Churches are in a category all by themselves. The IRS doesn’t require them to file for a tax exemption, nor does it require them to file annual reports to the IRS. Some churches, however, do apply for an exemption because their social-service programs often include anything from preschools to soup kitchens. These programs can then apply for foundation funding and government grants or contracts to help pay for service costs.

Church programs that haven’t been officially recognized as being tax-exempt are highly unlikely to receive foundation grants or government contracts.

Taxes, taxes, taxes

Nonprofit organizations may be subject to unrelated business income tax, or UBIT. When a nonprofit earns $1,000 a year or more from a trade or business that’s unrelated to its exempt purpose, this income is taxable. In addition, some corporate sponsorship funds may be subject to UBIT if they’re perceived by the IRS as advertising dollars. IRS Publication 598 tells you all you need to know about this subject.

Some states exempt some nonprofits from paying state sales and use taxes. Check the laws in your state to see whether your organization is exempt from paying these taxes. The same is true of property taxes — it depends on your local jurisdiction. Your nearest tax assessor can tell you whether you have to pay property taxes.

Nonprofit employees must, of course, pay income tax on their salaries and other taxable compensation.

Nonprofits owning for-profits

Nonprofits can own for-profit businesses. It’s not recommended, because you’re going to have enough on your plate, especially when you’re starting out, but it is possible. The business is subject to all regular taxes, just like all other for-profit businesses. Profits from the business become assets of the nonprofit and must be used to further the organization’s goals and programs.

Very small organizations

If your nonprofit has less than $5,000 in annual revenues, it doesn’t need to apply for a tax exemption. You can even go a bit over $5,000 in a year if your average annual income over a three-year period is less than $5,000. When your income averages more than that, however, you have 90 days following the close of your most recent tax year to file for a tax exemption.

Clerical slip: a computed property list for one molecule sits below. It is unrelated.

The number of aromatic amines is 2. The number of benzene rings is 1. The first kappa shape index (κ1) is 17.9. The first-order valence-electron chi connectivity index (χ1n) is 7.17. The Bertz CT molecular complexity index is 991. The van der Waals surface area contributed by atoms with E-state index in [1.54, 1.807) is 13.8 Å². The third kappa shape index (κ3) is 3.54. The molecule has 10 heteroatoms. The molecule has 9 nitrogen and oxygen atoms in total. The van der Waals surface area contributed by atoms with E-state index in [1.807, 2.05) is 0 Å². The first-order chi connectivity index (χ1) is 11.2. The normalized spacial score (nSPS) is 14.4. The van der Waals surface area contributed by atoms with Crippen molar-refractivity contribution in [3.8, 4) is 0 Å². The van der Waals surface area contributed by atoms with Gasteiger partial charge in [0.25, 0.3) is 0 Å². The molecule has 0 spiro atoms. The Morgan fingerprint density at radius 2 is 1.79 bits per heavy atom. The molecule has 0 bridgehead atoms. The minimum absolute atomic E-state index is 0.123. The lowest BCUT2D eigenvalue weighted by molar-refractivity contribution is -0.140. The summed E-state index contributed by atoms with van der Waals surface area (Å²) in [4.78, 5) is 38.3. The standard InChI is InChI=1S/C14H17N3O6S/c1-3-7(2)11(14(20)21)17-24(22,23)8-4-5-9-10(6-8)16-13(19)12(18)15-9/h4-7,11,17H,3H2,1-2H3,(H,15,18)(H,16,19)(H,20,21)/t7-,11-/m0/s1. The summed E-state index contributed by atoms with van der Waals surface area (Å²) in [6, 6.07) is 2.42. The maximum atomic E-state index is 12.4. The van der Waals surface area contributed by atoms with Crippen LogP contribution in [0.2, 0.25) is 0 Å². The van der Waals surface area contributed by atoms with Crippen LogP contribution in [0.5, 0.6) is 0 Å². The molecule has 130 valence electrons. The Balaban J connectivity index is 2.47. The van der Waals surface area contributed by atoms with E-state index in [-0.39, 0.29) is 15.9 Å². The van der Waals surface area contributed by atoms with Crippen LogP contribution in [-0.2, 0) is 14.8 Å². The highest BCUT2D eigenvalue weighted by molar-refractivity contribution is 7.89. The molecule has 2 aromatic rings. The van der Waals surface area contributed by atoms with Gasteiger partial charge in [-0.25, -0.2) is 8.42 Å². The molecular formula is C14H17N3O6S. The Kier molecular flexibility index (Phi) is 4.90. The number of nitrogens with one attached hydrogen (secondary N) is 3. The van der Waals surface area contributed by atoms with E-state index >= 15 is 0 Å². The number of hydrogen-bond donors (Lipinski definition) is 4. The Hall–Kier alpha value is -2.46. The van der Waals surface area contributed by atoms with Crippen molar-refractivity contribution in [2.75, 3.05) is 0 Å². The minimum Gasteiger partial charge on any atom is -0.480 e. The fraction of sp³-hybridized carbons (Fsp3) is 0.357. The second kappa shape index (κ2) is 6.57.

Even if your organization has revenues under $5,000, you may still need to file the IRS 990-N form. This form can only be filed online. Check the IRS website for the latest information about this requirement.

Nonprofit compensation

Nonprofit organizations have one common feature, regardless of their type: No board member, staff member, or other interested party can benefit from the earnings of a nonprofit. Instead, assets are forever dedicated to the purpose of the organization. If the organization dissolves, the nonprofit must transfer the assets to another organization that performs a similar function.

Just because assets are dedicated to fulfilling an organizational mission doesn’t mean that people are required to work for nonprofit organizations for free. Nonprofits can and should pay reasonable salaries to their staff members, if they have any. But keep in mind the difference between paying a salary and splitting the profits at the end of year.